Harmonizing the Jason-1, Jason-2, Jason-3 Time Series of Altimeter Rain Flags

Matthieu Talpe (Jet Propulsion Laboratory, United States)

CoAuthors

Jean-Damien Desjonquères (Jet Propulsion Laboratory, USA); Shailen Desai (Jet Propulsion Laboratory, USA); Bruce Haines (Jet Propulsion Laboratory, USA)

Event: 2019 Ocean Surface Topography Science Team Meeting

Session: Quantifying Errors and Uncertainties in Altimetry data

Presentation type: Type Oral

In this presentation, we evaluate the time series of altimeter rain flags provided on the Jason-1 (version E), Jason-2 (version D), and Jason-3 (version D) geophysical data records, and provide recommendations to mitigate inconsistencies.

We first select measurements where the altimeter rain flag is set, only considering measurements over ocean as determined by both the altimeter and radiometer surface type flags on the data products (= 0), low latitudes (< 50 degrees N/S), altimeter echo type (= 0), and radiometer brightness temperature interpolation flag (not 3). For each exact repeat cycle, 5,000 – 40,000 measurements are flagged as rain. While the cycle-to-cycle variability is high, we observe two major discontinuities: 1) an increasing trend in the number of rain flagged measurements on the Jason-1 GDR-E products, from ~5,000 measurements at the beginning of the mission to ~30,000 at the end, and 2) a consistently higher number of measurements flagged as rain on the Jason-3 products, by about 40%, compared to Jason-2.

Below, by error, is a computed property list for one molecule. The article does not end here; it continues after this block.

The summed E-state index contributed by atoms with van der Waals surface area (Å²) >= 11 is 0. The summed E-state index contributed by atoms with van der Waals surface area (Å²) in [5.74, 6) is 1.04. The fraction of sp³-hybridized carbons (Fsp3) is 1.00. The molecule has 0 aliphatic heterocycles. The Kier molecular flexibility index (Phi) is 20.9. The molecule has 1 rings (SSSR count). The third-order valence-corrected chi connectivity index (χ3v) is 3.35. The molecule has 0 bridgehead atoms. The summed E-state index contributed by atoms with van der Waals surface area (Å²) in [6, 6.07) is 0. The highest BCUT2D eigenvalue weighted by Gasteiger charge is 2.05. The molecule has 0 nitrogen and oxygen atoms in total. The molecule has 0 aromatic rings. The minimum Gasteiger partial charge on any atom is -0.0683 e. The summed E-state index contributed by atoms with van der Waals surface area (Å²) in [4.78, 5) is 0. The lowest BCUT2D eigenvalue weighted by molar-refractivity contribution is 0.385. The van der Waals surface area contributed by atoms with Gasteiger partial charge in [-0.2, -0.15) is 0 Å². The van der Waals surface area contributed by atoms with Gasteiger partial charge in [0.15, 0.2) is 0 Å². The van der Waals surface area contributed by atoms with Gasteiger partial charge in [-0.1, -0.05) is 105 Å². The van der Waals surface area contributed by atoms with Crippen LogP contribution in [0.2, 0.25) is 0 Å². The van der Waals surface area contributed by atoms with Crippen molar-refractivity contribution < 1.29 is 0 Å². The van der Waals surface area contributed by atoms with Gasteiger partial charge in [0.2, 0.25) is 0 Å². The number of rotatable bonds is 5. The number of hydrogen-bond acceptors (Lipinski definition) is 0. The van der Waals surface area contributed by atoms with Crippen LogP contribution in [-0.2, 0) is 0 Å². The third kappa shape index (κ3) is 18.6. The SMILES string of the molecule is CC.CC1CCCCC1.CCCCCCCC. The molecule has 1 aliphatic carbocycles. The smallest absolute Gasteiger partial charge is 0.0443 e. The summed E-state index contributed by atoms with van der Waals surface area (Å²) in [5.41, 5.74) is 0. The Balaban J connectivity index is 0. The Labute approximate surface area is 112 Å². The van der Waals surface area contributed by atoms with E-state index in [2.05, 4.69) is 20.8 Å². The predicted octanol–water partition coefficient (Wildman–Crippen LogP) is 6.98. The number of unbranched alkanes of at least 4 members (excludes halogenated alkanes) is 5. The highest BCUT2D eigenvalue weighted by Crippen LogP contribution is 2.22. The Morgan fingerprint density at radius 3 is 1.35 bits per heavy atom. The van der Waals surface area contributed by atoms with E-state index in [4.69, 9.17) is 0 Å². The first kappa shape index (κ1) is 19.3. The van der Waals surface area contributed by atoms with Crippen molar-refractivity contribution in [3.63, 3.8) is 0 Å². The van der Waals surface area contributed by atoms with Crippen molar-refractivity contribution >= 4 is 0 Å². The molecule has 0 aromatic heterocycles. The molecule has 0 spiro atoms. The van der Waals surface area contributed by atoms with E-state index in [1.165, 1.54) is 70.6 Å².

We have used the well-documented rain flag algorithm to explore the source of these discrepancies and to provide possible solutions for improved consistency. For the trend in Jason-1 rain flags, we recommend the computation of the rain flag using sigma0 instead of AGC, due to the significant drift in the Jason-1 AGC through its lifetime. For the bias in number of rain-flagged measurements in Jason-2 vs Jason-3, we recommend using updated Jason-3 C- and Ku-band MLE-3 sigma0 calibrations of -0.100 and -0.270 dB, respectively. These calibrations represent an alignment of sigma0 values to a reference table used in the rain flag algorithm. These calibrations are slightly different from the values used to generate the rain flag on the Jason-3 GDR-D products, of -0.012 and -0.231 dB, respectively. We show the influence of this new rain flag on cycle-averaged statistics for various parameters such as SSHA, SWH, wind speed, etc.

Finally, we compare the rain flags from the Jason series of products to observations from independent precipitation missions (TRMM and GPM).

 

Oral presentation show times:

Room Start Date End Date
The Monroe Hub Wed, Oct 23 2019,14:36 Wed, Oct 23 2019,14:54
Matthieu Talpe
Jet Propulsion Laboratory
United States
matthieu.j.talpe@jpl.nasa.gov